Crop-based materials show many qualities in the quest for construction products with low environmental impact in the construction sector. Their ability to exchange moisture with indoor air offers new opportunities for improving interior user comfort and eventually buildings’ energy performance. Modeling their hygrothermal behavior has thus focused much attention, one of the main objectives being to assess more objectively the resulting performance at building scale. The first natural step in this modeling process is to understand the specific dynamics of heat and mass transfer within such materials. The Building Element Heat Air and Moisture (BEHAM) numerical models were designed to accurately predict internal conditions encountered in materials with partial balance equations. This envelope-based approach, however, requires knowing the interior and exterior climate conditions prior to the study. Therefore, it forbids any assessment of mutual exchange between the envelope to the indoor air and prevents any serious validation of the overall performance of materials.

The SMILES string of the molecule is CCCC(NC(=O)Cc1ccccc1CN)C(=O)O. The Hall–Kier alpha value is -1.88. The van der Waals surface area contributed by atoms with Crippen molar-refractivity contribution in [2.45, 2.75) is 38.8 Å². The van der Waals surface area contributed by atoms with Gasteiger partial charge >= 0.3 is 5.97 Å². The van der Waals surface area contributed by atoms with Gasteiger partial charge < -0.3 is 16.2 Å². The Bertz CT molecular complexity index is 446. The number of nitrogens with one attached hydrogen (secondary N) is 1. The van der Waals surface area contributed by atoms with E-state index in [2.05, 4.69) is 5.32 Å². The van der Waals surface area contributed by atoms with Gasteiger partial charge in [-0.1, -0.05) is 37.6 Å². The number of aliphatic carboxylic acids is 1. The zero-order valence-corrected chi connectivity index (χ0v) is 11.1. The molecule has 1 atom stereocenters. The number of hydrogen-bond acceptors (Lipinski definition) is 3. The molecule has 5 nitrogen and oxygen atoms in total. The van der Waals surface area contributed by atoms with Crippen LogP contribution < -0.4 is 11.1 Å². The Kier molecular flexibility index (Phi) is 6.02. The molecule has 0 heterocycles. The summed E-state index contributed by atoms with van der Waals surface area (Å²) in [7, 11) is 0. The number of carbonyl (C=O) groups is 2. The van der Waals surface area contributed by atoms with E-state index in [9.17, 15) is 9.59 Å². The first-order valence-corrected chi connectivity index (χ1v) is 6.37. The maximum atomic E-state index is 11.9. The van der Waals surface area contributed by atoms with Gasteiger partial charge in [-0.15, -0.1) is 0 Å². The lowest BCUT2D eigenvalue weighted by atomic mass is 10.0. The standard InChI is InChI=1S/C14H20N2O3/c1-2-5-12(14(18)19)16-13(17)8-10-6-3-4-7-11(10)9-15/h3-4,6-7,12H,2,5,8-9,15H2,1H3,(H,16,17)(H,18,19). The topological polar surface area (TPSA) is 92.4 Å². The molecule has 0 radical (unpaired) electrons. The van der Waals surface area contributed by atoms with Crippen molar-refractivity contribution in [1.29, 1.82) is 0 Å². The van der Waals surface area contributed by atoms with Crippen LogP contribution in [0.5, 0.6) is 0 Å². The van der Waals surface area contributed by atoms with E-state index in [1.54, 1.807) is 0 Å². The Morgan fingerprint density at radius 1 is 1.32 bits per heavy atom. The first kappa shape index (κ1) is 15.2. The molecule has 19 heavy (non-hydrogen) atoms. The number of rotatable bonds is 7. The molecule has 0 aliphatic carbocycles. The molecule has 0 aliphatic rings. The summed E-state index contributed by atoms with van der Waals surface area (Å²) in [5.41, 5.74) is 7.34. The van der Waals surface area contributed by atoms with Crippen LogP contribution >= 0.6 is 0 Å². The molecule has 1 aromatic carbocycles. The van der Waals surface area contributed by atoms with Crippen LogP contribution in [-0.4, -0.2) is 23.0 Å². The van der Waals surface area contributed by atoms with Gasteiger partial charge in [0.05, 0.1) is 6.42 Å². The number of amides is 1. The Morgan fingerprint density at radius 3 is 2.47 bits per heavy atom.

In response to this problem, the importance of developing a whole building hygrothermal model has recently been raised. General scientific computational tools like MATLAB seem particularly adapted to perform this scaling-up, given their high flexibility and tools integration potentialities. In this communication, we study a prefabricated straw bale panel subjected to two distinct and simple solicitations in a climatic chamber. A whole building hygrothermal model developed in MATLAB is then validated with the experimental datasets. The evolution of indoor conditions under the different tests is analyzed in detail with an assessment of straw bales’ performance.
- Samuel Dubois
- Arnaud Evrard
- Frédéric Lebeau